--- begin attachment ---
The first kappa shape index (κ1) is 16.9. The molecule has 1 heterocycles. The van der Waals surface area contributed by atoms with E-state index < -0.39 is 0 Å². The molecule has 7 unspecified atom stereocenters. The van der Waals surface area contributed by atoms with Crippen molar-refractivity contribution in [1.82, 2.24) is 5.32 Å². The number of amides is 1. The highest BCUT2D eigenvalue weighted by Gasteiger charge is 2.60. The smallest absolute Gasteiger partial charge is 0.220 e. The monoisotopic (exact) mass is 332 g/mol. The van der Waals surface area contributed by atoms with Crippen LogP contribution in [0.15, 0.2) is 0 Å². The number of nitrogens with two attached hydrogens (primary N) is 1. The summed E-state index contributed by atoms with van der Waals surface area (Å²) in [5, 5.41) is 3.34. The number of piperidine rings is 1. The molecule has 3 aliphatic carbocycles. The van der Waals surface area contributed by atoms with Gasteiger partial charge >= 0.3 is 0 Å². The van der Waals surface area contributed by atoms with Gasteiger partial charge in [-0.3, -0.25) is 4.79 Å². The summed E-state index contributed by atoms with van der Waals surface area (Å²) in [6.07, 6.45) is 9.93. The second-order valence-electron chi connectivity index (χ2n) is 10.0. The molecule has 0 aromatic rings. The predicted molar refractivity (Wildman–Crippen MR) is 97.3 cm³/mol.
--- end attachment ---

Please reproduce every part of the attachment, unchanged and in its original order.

The first kappa shape index (κ1) is 16.9. The molecule has 1 heterocycles. The van der Waals surface area contributed by atoms with E-state index < -0.39 is 0 Å². The molecule has 7 unspecified atom stereocenters. The van der Waals surface area contributed by atoms with Crippen molar-refractivity contribution in [1.82, 2.24) is 5.32 Å². The number of amides is 1. The highest BCUT2D eigenvalue weighted by Gasteiger charge is 2.60. The smallest absolute Gasteiger partial charge is 0.220 e. The monoisotopic (exact) mass is 332 g/mol. The van der Waals surface area contributed by atoms with Crippen LogP contribution in [0.15, 0.2) is 0 Å². The number of nitrogens with two attached hydrogens (primary N) is 1. The summed E-state index contributed by atoms with van der Waals surface area (Å²) in [5, 5.41) is 3.34. The number of piperidine rings is 1. The molecule has 3 aliphatic carbocycles. The van der Waals surface area contributed by atoms with Gasteiger partial charge >= 0.3 is 0 Å². The van der Waals surface area contributed by atoms with Gasteiger partial charge in [-0.3, -0.25) is 4.79 Å². The summed E-state index contributed by atoms with van der Waals surface area (Å²) in [6.07, 6.45) is 9.93. The second-order valence-electron chi connectivity index (χ2n) is 10.0. The molecule has 0 aromatic rings. The predicted molar refractivity (Wildman–Crippen MR) is 97.3 cm³/mol.